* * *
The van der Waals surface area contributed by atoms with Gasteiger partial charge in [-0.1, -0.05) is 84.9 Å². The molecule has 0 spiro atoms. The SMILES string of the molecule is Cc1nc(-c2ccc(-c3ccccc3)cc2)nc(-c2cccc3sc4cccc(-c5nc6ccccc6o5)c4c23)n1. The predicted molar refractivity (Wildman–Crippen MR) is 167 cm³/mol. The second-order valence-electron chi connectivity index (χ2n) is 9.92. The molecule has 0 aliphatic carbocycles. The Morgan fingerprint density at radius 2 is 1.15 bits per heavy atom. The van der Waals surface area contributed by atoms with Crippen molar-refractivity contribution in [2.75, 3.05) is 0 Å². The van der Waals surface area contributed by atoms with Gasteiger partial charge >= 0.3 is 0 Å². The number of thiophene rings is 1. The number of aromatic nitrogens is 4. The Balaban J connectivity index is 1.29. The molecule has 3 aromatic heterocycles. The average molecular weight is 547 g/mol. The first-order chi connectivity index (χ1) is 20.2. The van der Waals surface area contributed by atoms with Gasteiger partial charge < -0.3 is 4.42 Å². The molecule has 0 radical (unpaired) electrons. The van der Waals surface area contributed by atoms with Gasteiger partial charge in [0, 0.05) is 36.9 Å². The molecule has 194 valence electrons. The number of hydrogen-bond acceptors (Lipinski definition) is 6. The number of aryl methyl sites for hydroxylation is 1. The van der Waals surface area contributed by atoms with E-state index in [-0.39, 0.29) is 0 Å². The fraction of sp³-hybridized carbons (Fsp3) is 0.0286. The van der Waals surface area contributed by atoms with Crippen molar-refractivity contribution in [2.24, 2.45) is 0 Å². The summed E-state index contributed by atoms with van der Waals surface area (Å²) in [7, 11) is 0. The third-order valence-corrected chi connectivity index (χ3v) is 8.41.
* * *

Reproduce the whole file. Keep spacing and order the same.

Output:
The van der Waals surface area contributed by atoms with Gasteiger partial charge in [-0.1, -0.05) is 84.9 Å². The molecule has 0 spiro atoms. The SMILES string of the molecule is Cc1nc(-c2ccc(-c3ccccc3)cc2)nc(-c2cccc3sc4cccc(-c5nc6ccccc6o5)c4c23)n1. The predicted molar refractivity (Wildman–Crippen MR) is 167 cm³/mol. The second-order valence-electron chi connectivity index (χ2n) is 9.92. The molecule has 0 aliphatic carbocycles. The Morgan fingerprint density at radius 2 is 1.15 bits per heavy atom. The van der Waals surface area contributed by atoms with Crippen molar-refractivity contribution in [2.75, 3.05) is 0 Å². The van der Waals surface area contributed by atoms with Gasteiger partial charge >= 0.3 is 0 Å². The number of thiophene rings is 1. The number of aromatic nitrogens is 4. The Balaban J connectivity index is 1.29. The molecule has 3 aromatic heterocycles. The average molecular weight is 547 g/mol. The first-order chi connectivity index (χ1) is 20.2. The van der Waals surface area contributed by atoms with Gasteiger partial charge < -0.3 is 4.42 Å². The molecule has 0 radical (unpaired) electrons. The van der Waals surface area contributed by atoms with Gasteiger partial charge in [0, 0.05) is 36.9 Å². The molecule has 194 valence electrons. The number of hydrogen-bond acceptors (Lipinski definition) is 6. The number of aryl methyl sites for hydroxylation is 1. The van der Waals surface area contributed by atoms with E-state index in [-0.39, 0.29) is 0 Å². The fraction of sp³-hybridized carbons (Fsp3) is 0.0286. The van der Waals surface area contributed by atoms with Crippen molar-refractivity contribution in [2.24, 2.45) is 0 Å². The summed E-state index contributed by atoms with van der Waals surface area (Å²) in [7, 11) is 0. The third-order valence-corrected chi connectivity index (χ3v) is 8.41.